Adding weight to passive

Discussion in 'The Klipsch Korner' started by Hifigogo, Feb 11, 2017.

  1. 851 SP3

    851 SP3 Active Member

    Canton, Ohio
  2. Lost240

    Lost240 AK Subscriber Subscriber

    ....then leave them alone and enjoy them.
    silversport and darkblue94 like this.
  3. Sandstrom

    Sandstrom Hazlewoodism Subscriber

    I've done this using plumbers putty located around the dust cap area towards the center of the cone with no ill effects...
    fredgarvin likes this.
  4. fredgarvin

    fredgarvin Active Member

    By Elder Statesman, do you mean the guy with 7 posts?
  5. fredgarvin

    fredgarvin Active Member

    The stuff I've used is called mortite. Mass loading passives is not a new concept. Strange responses in here.
  6. BECtoo

    BECtoo AK Subscriber Subscriber

    Some of you may be interested in a bit of technical info on passive radiators. This is from Jerry McNutt an Eminence Engineer who designs things like this for a living. I don't think he would mind me quoting him here.

    "A passive radiator works just like a port. The ID of the “port” is the same as the moving diameter of the cone. For example say you have a 15” passive radiator and the moving diameter of the cone(about ½ of the surround to ½ of the surround) is 13.75”, you would tell your favorite box simulation program that you have a port with an ID of 13.75”. The box program tells you that to tune your 3 cft box to 30 Hz with your 13.75” diameter port, that the port needs to be 290” long. To calculate the required mass that the passive radiator needs you calculate the volume of the portformed by the 13.75” diameter that is 290” long. Once you know the volume of the port, you know the port is full of air and air has mass, so you calculate how much the mass of the air in theport is by using the volume of the port and the density of air. Say the mass of the air in the port works out to 345 grams; that is how much mass you will need to have on your passive to make ittune the box to 30 Hz. Sounds complex, but it is not really once you do the calculations a few times or make a spread sheet to calculate the mass for you.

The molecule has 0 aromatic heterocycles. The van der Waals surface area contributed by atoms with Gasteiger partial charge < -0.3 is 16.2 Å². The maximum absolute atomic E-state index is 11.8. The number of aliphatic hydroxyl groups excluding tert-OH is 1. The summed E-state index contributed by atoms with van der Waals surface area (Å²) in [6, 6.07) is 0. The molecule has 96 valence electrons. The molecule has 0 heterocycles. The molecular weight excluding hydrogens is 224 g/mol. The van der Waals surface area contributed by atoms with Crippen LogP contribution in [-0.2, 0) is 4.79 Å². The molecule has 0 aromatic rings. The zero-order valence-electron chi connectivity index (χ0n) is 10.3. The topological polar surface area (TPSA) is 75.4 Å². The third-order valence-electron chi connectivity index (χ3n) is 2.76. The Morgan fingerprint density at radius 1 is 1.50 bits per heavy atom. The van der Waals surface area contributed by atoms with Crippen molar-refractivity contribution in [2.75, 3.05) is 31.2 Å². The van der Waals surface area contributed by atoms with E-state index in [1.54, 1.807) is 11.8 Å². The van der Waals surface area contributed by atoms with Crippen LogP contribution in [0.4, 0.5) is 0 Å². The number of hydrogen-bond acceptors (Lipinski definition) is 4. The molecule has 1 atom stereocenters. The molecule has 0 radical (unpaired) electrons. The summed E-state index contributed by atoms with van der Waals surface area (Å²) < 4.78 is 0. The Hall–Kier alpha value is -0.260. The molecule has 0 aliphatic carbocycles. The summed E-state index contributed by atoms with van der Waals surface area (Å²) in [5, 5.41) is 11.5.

The free air Fs of the passive (Fp), with the correct mass added, must be substantially lower than the box tuning. Singe digit Fp’s are common and work well. If you try to use a very stiff suspension on the passive and wind up with it having a free air Fp of like 25 Hz and you are trying to tune the box to 30 Hz, the passive will introduce a big notch in the response. That is why most passives are so floppy, they are trying to keep their Fp well below box Fb.

    The need to use a floppy suspension and then pile on hundreds of grams of weight can cause things to rip pretty easy. Great care must be taken to use parts that are strong enough to handle the high moving mass and yet be very soft to keep the Fp down. We use special spiders with reinforced necks to help with the high moving masses. Rubber surrounds work well as do foam surrounds, we even make some passives with very soft cloth surrounds for MI applications, but for HiFi, rubber and foam rule." Jerry McNutt

    Bob Crites
  7. J U Stone

    J U Stone AK Subscriber Subscriber

    Well... I finally got around to trying the weights. I put a stack of washers together using epoxy and a bench vice... once it dried, i epoxied it to the rear of the passive. The total weight was 2 oz using a postal scale to check... and I could not tell the difference. I did them one at a time so I could listen and compare.
    silversport likes this.

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